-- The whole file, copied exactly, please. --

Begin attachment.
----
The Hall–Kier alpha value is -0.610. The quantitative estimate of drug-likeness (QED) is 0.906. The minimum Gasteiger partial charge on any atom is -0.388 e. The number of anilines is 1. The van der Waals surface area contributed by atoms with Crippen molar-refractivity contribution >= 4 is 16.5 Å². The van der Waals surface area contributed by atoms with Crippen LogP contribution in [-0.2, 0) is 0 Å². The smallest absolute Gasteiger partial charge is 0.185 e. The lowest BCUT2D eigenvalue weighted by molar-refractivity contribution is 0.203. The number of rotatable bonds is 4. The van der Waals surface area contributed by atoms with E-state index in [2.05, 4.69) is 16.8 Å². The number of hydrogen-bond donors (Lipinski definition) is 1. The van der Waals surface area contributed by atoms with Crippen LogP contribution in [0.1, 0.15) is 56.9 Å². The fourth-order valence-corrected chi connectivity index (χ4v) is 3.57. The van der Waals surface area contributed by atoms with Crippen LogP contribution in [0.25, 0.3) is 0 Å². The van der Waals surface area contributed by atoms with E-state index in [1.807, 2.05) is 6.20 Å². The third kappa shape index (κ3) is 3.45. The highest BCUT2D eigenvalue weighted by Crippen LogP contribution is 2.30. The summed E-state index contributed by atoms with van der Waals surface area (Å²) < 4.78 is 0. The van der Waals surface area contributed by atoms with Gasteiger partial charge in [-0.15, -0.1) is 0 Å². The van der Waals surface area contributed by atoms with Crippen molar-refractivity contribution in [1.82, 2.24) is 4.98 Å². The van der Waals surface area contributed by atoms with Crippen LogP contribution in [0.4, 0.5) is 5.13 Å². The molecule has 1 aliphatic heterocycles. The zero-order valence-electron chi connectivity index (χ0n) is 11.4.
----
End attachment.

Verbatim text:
The Hall–Kier alpha value is -0.610. The quantitative estimate of drug-likeness (QED) is 0.906. The minimum Gasteiger partial charge on any atom is -0.388 e. The number of anilines is 1. The van der Waals surface area contributed by atoms with Crippen molar-refractivity contribution >= 4 is 16.5 Å². The van der Waals surface area contributed by atoms with Crippen LogP contribution in [-0.2, 0) is 0 Å². The smallest absolute Gasteiger partial charge is 0.185 e. The lowest BCUT2D eigenvalue weighted by molar-refractivity contribution is 0.203. The number of rotatable bonds is 4. The van der Waals surface area contributed by atoms with E-state index in [2.05, 4.69) is 16.8 Å². The number of hydrogen-bond donors (Lipinski definition) is 1. The van der Waals surface area contributed by atoms with Crippen LogP contribution in [0.1, 0.15) is 56.9 Å². The fourth-order valence-corrected chi connectivity index (χ4v) is 3.57. The van der Waals surface area contributed by atoms with Crippen LogP contribution in [0.25, 0.3) is 0 Å². The van der Waals surface area contributed by atoms with E-state index in [1.807, 2.05) is 6.20 Å². The third kappa shape index (κ3) is 3.45. The highest BCUT2D eigenvalue weighted by Crippen LogP contribution is 2.30. The summed E-state index contributed by atoms with van der Waals surface area (Å²) < 4.78 is 0. The van der Waals surface area contributed by atoms with Gasteiger partial charge in [-0.15, -0.1) is 0 Å². The van der Waals surface area contributed by atoms with Crippen molar-refractivity contribution in [1.82, 2.24) is 4.98 Å². The van der Waals surface area contributed by atoms with Crippen LogP contribution in [0.4, 0.5) is 5.13 Å². The molecule has 1 aliphatic heterocycles. The zero-order valence-electron chi connectivity index (χ0n) is 11.4.